\begin{aligned} &\frac{\text{d}}{{{\text{d}}t}}\left( {\frac{\partial T}{{\partial \dot{x}_{i} }}} \right) - \frac{\partial T}{{\partial x_{i} }} = \sum\limits_{j = 1}^{n} {{\mathbf{M}}_{ij} \ddot{x}_{j} } \\ &\quad = \sum\limits_{j = 1}^{i - 1} \left( {\frac{{m_{i} }}{2} + \sum\limits_{k = i + 1}^{n} {m_{k} } } \right)\ddot{x}_{j} + \left( {\frac{{m_{i} }}{3} + \sum\limits_{k = i + 1}^{n} {m_{k} } } \right)\ddot{x}_{i}\\ &\qquad+ \sum\limits_{j = i + 1}^{n} {\left( {\frac{{m_{j} }}{2} + \sum\limits_{k = j + 1}^{n} {m_{k} } } \right)\ddot{x}_{j} } . \\ \end{aligned}
(9)
The elastic energy of the rod $$O_{i - 1} O_{i}$$ can be written as:
\begin{aligned} V_{i} & = \frac{1}{2}E_{i} A_{i} l_{i} \left( {\frac{{l_{i} - l_{i0} }}{{l_{i0} }}} \right)^{2} \\ & \approx \frac{1}{2}\frac{{E_{i} A_{i} \left( {\sqrt {x_{i}^{2} + y_{i}^{2} + z_{i}^{2} } - l_{i0} } \right)^{2} }}{{l_{i0} }}. \\ \end{aligned}
(10)
The total elastic energy of tether the sum of each rod’s elastic energy:
$$V = \sum\limits_{i = 1}^{n} {V_{i} }$$
(11)
Applying (10) and (11), $$\frac{\text{d}}{{{\text{d}}t}}\left( {\frac{\partial V}{{\partial \dot{x}_{i} }}} \right) - \frac{\partial V}{{\partial x_{i} }}$$ is given by:
\begin{aligned} \frac{\text{d}}{{{\text{d}}t}}\left( {\frac{\partial V}{{\partial \dot{x}_{i} }}} \right) - \frac{\partial V}{{\partial x_{i} }} & = \frac{\text{d}}{{{\text{d}}t}}\left( {\frac{{\partial V_{i} }}{{\partial \dot{x}_{i} }}} \right) - \frac{{\partial V_{i} }}{{\partial x_{i} }} \\ & = - \left( {\frac{{E_{i} A_{i} }}{{l_{i0} }} - \frac{{E_{i} A_{i} }}{{\sqrt {x_{i}^{2} + y_{i}^{2} + z_{i}^{2} } }}} \right)x_{i} = - k_{i} x_{i} , \\ \end{aligned}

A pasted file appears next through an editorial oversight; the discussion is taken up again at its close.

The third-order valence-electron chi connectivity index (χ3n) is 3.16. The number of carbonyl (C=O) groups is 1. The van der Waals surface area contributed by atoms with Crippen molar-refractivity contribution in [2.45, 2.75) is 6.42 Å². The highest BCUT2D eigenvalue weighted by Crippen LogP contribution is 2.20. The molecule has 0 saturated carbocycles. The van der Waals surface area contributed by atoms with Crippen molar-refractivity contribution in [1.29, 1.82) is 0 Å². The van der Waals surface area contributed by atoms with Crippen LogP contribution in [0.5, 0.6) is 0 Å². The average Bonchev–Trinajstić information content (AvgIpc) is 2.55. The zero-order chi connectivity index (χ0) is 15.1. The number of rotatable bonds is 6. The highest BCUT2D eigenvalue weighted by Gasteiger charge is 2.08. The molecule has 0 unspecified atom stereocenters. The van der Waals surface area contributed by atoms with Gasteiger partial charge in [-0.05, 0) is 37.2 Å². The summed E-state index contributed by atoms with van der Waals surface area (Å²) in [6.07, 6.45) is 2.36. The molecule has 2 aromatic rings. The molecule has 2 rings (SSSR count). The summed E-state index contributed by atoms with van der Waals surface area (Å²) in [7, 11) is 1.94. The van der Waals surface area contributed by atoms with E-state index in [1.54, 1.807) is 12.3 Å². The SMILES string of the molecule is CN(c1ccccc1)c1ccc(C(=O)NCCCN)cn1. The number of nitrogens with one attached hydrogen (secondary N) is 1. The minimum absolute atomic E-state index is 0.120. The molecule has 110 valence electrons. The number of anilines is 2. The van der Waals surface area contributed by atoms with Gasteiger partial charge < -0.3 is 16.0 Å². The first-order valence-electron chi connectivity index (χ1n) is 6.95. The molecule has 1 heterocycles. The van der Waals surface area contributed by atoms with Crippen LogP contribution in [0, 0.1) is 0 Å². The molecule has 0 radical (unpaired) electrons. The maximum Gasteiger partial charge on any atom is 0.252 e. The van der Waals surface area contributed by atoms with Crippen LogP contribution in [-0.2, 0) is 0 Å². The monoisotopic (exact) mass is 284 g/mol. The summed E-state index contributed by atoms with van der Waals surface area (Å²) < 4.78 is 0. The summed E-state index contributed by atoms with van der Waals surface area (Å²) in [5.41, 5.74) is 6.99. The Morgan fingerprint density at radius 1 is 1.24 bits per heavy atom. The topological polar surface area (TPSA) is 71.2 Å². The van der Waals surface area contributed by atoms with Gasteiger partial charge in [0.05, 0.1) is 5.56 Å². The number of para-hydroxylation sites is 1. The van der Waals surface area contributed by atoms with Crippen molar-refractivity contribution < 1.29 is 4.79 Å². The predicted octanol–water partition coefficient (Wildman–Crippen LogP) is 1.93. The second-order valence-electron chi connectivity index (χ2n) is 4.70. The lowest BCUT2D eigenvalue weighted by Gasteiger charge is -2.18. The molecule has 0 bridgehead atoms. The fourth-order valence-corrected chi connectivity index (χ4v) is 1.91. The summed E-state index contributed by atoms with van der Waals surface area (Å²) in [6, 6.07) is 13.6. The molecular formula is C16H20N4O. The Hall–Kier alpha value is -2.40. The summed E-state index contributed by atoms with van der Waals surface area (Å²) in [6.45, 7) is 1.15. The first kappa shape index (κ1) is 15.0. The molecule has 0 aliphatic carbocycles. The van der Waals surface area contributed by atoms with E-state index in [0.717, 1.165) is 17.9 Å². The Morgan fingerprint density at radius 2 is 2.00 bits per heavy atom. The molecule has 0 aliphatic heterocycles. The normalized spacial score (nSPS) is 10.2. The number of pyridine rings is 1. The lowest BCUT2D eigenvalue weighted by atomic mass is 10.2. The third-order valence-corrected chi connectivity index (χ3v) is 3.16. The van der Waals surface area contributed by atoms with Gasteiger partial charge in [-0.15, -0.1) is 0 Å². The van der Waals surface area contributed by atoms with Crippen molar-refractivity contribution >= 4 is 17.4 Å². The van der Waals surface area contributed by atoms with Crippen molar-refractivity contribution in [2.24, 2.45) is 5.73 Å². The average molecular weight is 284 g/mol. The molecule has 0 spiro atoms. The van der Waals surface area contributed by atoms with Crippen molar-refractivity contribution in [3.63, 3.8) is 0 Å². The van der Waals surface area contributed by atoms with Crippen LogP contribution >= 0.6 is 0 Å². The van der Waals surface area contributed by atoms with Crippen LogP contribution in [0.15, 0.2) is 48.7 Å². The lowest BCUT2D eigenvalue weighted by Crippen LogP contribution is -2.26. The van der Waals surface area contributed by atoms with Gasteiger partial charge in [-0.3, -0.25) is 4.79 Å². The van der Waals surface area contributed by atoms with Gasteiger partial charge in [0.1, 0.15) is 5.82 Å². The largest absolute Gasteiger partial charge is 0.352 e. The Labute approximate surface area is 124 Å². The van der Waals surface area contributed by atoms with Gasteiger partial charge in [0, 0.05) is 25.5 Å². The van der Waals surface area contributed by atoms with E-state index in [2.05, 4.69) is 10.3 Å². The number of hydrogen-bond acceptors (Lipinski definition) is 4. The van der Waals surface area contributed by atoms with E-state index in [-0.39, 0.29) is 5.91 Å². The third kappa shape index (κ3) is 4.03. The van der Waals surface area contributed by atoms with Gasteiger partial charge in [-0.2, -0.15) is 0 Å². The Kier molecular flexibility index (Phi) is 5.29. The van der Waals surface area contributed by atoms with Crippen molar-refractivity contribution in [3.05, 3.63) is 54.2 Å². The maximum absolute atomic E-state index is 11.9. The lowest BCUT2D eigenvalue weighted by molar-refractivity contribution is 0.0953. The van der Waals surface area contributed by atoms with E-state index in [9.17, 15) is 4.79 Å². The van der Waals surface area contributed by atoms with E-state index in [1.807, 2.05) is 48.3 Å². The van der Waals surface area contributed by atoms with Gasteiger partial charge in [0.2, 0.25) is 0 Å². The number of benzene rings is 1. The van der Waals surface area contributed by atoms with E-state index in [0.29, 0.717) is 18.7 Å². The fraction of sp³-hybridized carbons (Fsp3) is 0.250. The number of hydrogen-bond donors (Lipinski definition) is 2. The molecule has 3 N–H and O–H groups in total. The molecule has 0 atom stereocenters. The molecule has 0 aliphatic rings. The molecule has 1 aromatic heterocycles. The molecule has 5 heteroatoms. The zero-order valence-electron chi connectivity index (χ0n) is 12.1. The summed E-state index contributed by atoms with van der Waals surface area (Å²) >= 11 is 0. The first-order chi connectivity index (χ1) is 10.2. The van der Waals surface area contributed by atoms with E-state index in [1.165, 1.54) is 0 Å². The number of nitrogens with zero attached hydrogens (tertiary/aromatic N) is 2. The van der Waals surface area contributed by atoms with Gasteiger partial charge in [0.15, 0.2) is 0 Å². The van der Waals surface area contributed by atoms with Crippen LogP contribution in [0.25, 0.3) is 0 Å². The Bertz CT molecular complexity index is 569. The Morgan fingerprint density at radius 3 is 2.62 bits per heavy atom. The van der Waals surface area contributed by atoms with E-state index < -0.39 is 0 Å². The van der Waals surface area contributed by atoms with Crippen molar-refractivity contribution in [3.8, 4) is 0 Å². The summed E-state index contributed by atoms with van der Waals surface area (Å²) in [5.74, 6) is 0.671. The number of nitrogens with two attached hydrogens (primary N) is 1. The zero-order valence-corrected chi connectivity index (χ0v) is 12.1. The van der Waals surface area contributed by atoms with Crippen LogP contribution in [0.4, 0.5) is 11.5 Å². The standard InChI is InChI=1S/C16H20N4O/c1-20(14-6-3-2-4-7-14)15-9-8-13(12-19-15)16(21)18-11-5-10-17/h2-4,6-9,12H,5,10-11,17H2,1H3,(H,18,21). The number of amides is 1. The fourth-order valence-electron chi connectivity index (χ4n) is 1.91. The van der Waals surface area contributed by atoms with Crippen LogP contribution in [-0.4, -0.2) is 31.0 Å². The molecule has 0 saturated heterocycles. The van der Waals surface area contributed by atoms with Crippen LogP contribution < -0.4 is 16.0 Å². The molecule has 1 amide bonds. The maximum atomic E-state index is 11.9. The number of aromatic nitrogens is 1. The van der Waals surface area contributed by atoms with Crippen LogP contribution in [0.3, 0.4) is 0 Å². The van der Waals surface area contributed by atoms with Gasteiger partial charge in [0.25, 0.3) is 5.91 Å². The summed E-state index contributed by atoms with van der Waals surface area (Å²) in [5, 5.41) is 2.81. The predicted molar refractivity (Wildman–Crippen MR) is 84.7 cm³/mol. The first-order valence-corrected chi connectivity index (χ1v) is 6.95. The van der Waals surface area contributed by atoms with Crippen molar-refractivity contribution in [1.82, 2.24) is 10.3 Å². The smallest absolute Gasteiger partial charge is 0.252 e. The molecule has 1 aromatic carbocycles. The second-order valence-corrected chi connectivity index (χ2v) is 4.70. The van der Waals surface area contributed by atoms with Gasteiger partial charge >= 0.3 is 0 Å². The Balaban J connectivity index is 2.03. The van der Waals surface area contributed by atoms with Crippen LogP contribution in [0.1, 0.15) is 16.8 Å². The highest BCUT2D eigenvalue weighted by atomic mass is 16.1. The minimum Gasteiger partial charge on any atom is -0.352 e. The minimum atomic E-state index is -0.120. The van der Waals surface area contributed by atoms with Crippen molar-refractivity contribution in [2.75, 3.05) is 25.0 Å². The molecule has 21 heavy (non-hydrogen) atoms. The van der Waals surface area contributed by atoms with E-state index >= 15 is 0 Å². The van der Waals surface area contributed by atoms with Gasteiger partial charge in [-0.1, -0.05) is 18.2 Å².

(12)
where $$k_{i} = \frac{{E_{i} A_{i} }}{{l_{i0} }} - \frac{{E_{i} A_{i} }}{{\sqrt {x_{i}^{2} + y_{i}^{2} + z_{i}^{2} } }}.$$.
Considering a point R in the rod $$O_{i - 1} O_{i}$$, with distance l from P to $$O_{i - 1}$$, the coordinates of $$\overrightarrow {{O_{0} R}}$$ in the frame of reference $$O_{0} - X - Y - Z$$ can be approximately written as:
\begin{aligned} x_{R} & = x_{{O_{i - 1} }} + \frac{l}{{l_{i} }}x_{i} = \sum\limits_{j = 1}^{i - 1} {x_{j} } + \frac{l}{{l_{i} }}x_{i} , \\ y_{R} & = y_{{O_{i - 1} }} + \frac{l}{{l_{i} }}y_{i} = \sum\limits_{j = 1}^{i - 1} {y_{j} } + \frac{l}{{l_{i} }}y_{i} , \\ z_{R} & = z_{{O_{i - 1} }} + \frac{l}{{l_{i} }}z_{i} = \sum\limits_{j = 1}^{i - 1} {z_{j} } + \frac{l}{{l_{i} }}z_{i} . \\ \end{aligned}
(13)
Let $${\mathbf{f}}_{R}$$ denote the force density of $${\mathbf{f}}_{i}$$ at R. To derive the generalized force, two factors related to $${\mathbf{f}}_{R}$$ are defined as:
$$F_{xi} = \int_{0}^{{l_{i} }} {f_{Rx} {\text{d}}l} {\kern 1pt} {\kern 1pt} ;\quad F_{xi}^{*} = \int_{0}^{{l_{i} }} {\frac{{f_{Rx} l}}{{l_{i} }}{\text{d}}l} {\kern 1pt} .$$
(14)
For virtual displacement $$\delta x_{i}$$, the corresponding virtual work $$\delta W_{{x_{i} }}$$ can be written as:
\begin{aligned} \delta W_{xi} & = \sum\limits_{j = 1}^{n} {\left( {\int_{0}^{{l_{j} }} {{\mathbf{f}}_{R} \, \cdot \,\delta \overrightarrow {{O_{0} R}} } } \right)\;} \\ & = \int_{0}^{{l_{i} }} {{\mathbf{f}}_{R} } \, \cdot \,\delta \overrightarrow {{O_{0} R}} + \sum\limits_{j = i + 1}^{n} {\left( {\int_{0}^{{l_{j} }} {{\mathbf{f}}_{R} \, \cdot \,\delta \overrightarrow {{O_{0} R}} } } \right)\;} \\ & = \int_{0}^{{l_{i} }} {\left( {\frac{l}{{l_{i} }}\delta x_{i} \, \cdot \,f_{Rx} {\text{d}}l} \right)} + \sum\limits_{j = i + 1}^{n} {\int_{0}^{{l_{j} }} {\left( {\delta x_{i} \, \cdot \,f_{Rx} {\text{d}}l} \right)} } \\ & = F_{xi}^{*} \, \cdot \,\delta x_{i} + \sum\limits_{j = i + 1}^{n} {F_{xj} } \, \cdot \,\delta x_{i} \\ & = \left( {F_{xi}^{*} + \sum\limits_{j = i + 1}^{n} {F_{xj} } } \right)\, \cdot \,\delta x_{i} . \\ \end{aligned}